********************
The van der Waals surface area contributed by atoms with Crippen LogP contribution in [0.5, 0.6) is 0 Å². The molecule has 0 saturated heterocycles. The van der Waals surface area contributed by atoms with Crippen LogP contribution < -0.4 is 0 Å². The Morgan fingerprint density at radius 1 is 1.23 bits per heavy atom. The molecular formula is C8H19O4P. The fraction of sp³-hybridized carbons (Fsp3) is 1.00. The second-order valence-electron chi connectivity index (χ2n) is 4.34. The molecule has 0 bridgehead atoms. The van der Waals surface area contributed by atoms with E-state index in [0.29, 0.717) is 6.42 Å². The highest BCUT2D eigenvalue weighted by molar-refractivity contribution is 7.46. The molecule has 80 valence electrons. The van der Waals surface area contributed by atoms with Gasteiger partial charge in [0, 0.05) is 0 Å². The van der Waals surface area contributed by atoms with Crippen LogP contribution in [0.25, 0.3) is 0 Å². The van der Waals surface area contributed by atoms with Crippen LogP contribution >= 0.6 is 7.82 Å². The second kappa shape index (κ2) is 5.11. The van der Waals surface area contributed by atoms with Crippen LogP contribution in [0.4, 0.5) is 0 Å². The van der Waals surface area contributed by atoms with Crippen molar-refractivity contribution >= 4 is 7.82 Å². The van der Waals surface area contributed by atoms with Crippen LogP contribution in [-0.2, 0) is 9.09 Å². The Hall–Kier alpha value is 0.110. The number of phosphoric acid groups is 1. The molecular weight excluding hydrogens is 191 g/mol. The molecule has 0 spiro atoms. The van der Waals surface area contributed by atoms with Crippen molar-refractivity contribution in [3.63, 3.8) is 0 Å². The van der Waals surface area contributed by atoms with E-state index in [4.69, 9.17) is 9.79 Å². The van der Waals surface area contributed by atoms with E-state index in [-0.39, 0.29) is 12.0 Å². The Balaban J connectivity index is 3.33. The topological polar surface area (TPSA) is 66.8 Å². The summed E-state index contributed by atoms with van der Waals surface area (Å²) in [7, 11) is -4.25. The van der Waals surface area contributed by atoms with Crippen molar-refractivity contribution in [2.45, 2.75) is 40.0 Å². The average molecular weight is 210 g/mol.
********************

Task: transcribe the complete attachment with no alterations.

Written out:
The van der Waals surface area contributed by atoms with Crippen LogP contribution in [0.5, 0.6) is 0 Å². The molecule has 0 saturated heterocycles. The van der Waals surface area contributed by atoms with Crippen LogP contribution < -0.4 is 0 Å². The Morgan fingerprint density at radius 1 is 1.23 bits per heavy atom. The molecular formula is C8H19O4P. The fraction of sp³-hybridized carbons (Fsp3) is 1.00. The second-order valence-electron chi connectivity index (χ2n) is 4.34. The molecule has 0 bridgehead atoms. The van der Waals surface area contributed by atoms with E-state index in [0.29, 0.717) is 6.42 Å². The highest BCUT2D eigenvalue weighted by molar-refractivity contribution is 7.46. The molecule has 80 valence electrons. The van der Waals surface area contributed by atoms with Gasteiger partial charge in [0, 0.05) is 0 Å². The van der Waals surface area contributed by atoms with Crippen LogP contribution in [0.25, 0.3) is 0 Å². The van der Waals surface area contributed by atoms with Crippen LogP contribution >= 0.6 is 7.82 Å². The second kappa shape index (κ2) is 5.11. The van der Waals surface area contributed by atoms with Crippen LogP contribution in [0.4, 0.5) is 0 Å². The van der Waals surface area contributed by atoms with Crippen molar-refractivity contribution >= 4 is 7.82 Å². The van der Waals surface area contributed by atoms with Crippen LogP contribution in [-0.2, 0) is 9.09 Å². The Hall–Kier alpha value is 0.110. The number of phosphoric acid groups is 1. The molecular weight excluding hydrogens is 191 g/mol. The molecule has 0 spiro atoms. The van der Waals surface area contributed by atoms with Crippen molar-refractivity contribution in [3.63, 3.8) is 0 Å². The van der Waals surface area contributed by atoms with E-state index in [4.69, 9.17) is 9.79 Å². The van der Waals surface area contributed by atoms with E-state index in [-0.39, 0.29) is 12.0 Å². The Balaban J connectivity index is 3.33. The topological polar surface area (TPSA) is 66.8 Å². The summed E-state index contributed by atoms with van der Waals surface area (Å²) in [7, 11) is -4.25. The van der Waals surface area contributed by atoms with Crippen molar-refractivity contribution in [2.45, 2.75) is 40.0 Å². The average molecular weight is 210 g/mol.